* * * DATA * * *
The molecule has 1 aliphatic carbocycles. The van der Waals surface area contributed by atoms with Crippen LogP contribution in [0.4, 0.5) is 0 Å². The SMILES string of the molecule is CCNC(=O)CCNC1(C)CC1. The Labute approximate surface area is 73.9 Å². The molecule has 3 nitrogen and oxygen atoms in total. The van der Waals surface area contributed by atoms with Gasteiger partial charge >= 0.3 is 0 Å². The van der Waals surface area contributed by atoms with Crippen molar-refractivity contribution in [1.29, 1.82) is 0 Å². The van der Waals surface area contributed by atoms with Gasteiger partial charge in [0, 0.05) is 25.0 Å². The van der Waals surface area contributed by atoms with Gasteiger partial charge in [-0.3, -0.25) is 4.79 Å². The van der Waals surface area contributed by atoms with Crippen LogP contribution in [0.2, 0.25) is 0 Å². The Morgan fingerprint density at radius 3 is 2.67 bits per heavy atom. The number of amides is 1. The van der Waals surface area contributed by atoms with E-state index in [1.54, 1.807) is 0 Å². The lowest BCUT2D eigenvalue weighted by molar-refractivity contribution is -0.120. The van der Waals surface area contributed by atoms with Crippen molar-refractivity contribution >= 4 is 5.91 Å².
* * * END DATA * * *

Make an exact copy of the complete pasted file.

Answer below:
The molecule has 1 aliphatic carbocycles. The van der Waals surface area contributed by atoms with Crippen LogP contribution in [0.4, 0.5) is 0 Å². The SMILES string of the molecule is CCNC(=O)CCNC1(C)CC1. The Labute approximate surface area is 73.9 Å². The molecule has 3 nitrogen and oxygen atoms in total. The van der Waals surface area contributed by atoms with Gasteiger partial charge >= 0.3 is 0 Å². The van der Waals surface area contributed by atoms with Crippen molar-refractivity contribution in [1.29, 1.82) is 0 Å². The van der Waals surface area contributed by atoms with Gasteiger partial charge in [0, 0.05) is 25.0 Å². The van der Waals surface area contributed by atoms with Gasteiger partial charge in [-0.3, -0.25) is 4.79 Å². The van der Waals surface area contributed by atoms with Crippen LogP contribution in [0.2, 0.25) is 0 Å². The Morgan fingerprint density at radius 3 is 2.67 bits per heavy atom. The number of amides is 1. The van der Waals surface area contributed by atoms with E-state index in [1.54, 1.807) is 0 Å². The lowest BCUT2D eigenvalue weighted by molar-refractivity contribution is -0.120. The van der Waals surface area contributed by atoms with Crippen molar-refractivity contribution >= 4 is 5.91 Å².